In Matal v. Tam, Simon Tam, a member of the Asian rock band The Slants had applied to register the service mark “The SLANTS” with the United States Patent and Trademark Office. The Trademark Trial and Appeal Board rejected the application to register the mark as potentially disparaging of people of Asian ancestry, under Section 2(a) of the federal trademark statute (the Lanham Act), which bars registration of potentially disparaging marks.

More specifically, the Lanham Act allowed the Trademark Office to refuse registration to trademarks that “[c]onsists of or comprises immoral, deceptive, or scandalous matter; or matter which may disparage or falsely suggest a connection with persons, living or dead, institutions, beliefs, or national symbols, or bring them into contempt, or disrepute…”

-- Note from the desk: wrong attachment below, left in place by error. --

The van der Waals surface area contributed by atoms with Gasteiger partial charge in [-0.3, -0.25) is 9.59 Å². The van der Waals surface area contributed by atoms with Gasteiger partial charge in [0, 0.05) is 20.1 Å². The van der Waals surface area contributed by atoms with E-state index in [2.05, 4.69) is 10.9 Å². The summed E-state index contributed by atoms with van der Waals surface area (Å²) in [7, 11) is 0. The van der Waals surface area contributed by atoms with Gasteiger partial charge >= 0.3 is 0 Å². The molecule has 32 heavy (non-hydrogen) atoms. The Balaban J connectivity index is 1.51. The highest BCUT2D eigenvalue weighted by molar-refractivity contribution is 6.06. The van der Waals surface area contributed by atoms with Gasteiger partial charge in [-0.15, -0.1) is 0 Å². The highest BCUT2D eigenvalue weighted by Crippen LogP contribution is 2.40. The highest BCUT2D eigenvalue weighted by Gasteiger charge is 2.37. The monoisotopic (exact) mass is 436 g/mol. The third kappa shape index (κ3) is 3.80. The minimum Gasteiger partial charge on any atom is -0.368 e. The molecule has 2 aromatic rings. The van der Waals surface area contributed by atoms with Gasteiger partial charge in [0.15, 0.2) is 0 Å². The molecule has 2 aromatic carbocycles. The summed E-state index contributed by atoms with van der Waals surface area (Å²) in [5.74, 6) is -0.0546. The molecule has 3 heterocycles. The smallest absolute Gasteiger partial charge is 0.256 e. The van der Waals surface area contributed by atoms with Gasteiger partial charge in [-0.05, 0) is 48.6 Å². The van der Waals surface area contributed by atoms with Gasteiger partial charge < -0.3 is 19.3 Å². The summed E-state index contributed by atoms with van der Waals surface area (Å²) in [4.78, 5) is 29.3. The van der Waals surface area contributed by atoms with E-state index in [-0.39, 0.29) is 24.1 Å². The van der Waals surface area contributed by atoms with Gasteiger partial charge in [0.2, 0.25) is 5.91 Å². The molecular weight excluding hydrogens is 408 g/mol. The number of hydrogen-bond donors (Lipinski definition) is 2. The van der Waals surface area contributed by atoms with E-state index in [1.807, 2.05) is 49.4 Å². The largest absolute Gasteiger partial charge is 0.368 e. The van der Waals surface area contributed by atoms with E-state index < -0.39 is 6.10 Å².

The U.S. Supreme Court issued its decision via 2017 WL 2621315 (U.S. June 19, 2017). In the 8-0 decision, the Court affirmed the Federal Circuit’s opinion holding the portion of the federal trademark statute at issue unconstitutional. It held, among other things: “The disparagement clause violates the First Amendment’s Free Speech Clause. Contrary to the Government’s contention, trademarks are private, not government speech.”